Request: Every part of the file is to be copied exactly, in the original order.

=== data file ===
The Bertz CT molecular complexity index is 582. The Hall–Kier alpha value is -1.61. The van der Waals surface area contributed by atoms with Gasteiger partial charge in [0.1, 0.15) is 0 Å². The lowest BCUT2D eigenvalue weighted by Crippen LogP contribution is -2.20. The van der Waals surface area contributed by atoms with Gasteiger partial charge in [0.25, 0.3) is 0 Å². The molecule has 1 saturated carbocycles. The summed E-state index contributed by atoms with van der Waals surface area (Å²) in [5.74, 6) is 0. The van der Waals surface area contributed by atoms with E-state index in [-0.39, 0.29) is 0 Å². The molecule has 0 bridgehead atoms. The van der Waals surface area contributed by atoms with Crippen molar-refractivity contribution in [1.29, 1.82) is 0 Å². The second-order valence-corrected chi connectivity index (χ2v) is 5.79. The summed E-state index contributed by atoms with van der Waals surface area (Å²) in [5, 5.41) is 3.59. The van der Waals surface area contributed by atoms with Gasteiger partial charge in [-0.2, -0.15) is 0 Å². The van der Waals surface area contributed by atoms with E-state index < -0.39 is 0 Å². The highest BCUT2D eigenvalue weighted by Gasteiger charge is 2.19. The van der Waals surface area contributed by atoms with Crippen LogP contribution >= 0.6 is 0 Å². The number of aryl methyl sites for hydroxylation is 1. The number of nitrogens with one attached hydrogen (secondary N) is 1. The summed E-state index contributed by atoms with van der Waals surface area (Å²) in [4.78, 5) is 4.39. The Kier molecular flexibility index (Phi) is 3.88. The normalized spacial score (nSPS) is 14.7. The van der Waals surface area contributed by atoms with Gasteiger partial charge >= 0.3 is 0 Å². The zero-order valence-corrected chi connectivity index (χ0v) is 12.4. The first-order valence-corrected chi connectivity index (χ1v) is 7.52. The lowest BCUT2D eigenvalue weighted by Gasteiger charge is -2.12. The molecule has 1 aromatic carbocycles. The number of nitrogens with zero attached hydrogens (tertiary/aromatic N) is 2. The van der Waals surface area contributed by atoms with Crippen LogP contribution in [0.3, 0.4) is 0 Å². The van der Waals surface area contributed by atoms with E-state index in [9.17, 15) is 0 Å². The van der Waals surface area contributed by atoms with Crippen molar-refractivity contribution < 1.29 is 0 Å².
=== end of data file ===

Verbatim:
The Bertz CT molecular complexity index is 582. The Hall–Kier alpha value is -1.61. The van der Waals surface area contributed by atoms with Gasteiger partial charge in [0.1, 0.15) is 0 Å². The lowest BCUT2D eigenvalue weighted by Crippen LogP contribution is -2.20. The van der Waals surface area contributed by atoms with Gasteiger partial charge in [0.25, 0.3) is 0 Å². The molecule has 1 saturated carbocycles. The summed E-state index contributed by atoms with van der Waals surface area (Å²) in [5.74, 6) is 0. The van der Waals surface area contributed by atoms with E-state index in [-0.39, 0.29) is 0 Å². The molecule has 0 bridgehead atoms. The van der Waals surface area contributed by atoms with Crippen molar-refractivity contribution in [1.29, 1.82) is 0 Å². The second-order valence-corrected chi connectivity index (χ2v) is 5.79. The summed E-state index contributed by atoms with van der Waals surface area (Å²) in [5, 5.41) is 3.59. The van der Waals surface area contributed by atoms with Gasteiger partial charge in [-0.2, -0.15) is 0 Å². The van der Waals surface area contributed by atoms with E-state index < -0.39 is 0 Å². The highest BCUT2D eigenvalue weighted by Gasteiger charge is 2.19. The van der Waals surface area contributed by atoms with Crippen LogP contribution >= 0.6 is 0 Å². The number of aryl methyl sites for hydroxylation is 1. The number of nitrogens with one attached hydrogen (secondary N) is 1. The summed E-state index contributed by atoms with van der Waals surface area (Å²) in [4.78, 5) is 4.39. The Kier molecular flexibility index (Phi) is 3.88. The normalized spacial score (nSPS) is 14.7. The van der Waals surface area contributed by atoms with Gasteiger partial charge >= 0.3 is 0 Å². The zero-order valence-corrected chi connectivity index (χ0v) is 12.4. The first-order valence-corrected chi connectivity index (χ1v) is 7.52. The lowest BCUT2D eigenvalue weighted by Gasteiger charge is -2.12. The molecule has 1 aromatic carbocycles. The number of nitrogens with zero attached hydrogens (tertiary/aromatic N) is 2. The van der Waals surface area contributed by atoms with Crippen LogP contribution in [0.3, 0.4) is 0 Å². The van der Waals surface area contributed by atoms with E-state index in [9.17, 15) is 0 Å². The van der Waals surface area contributed by atoms with Crippen molar-refractivity contribution < 1.29 is 0 Å².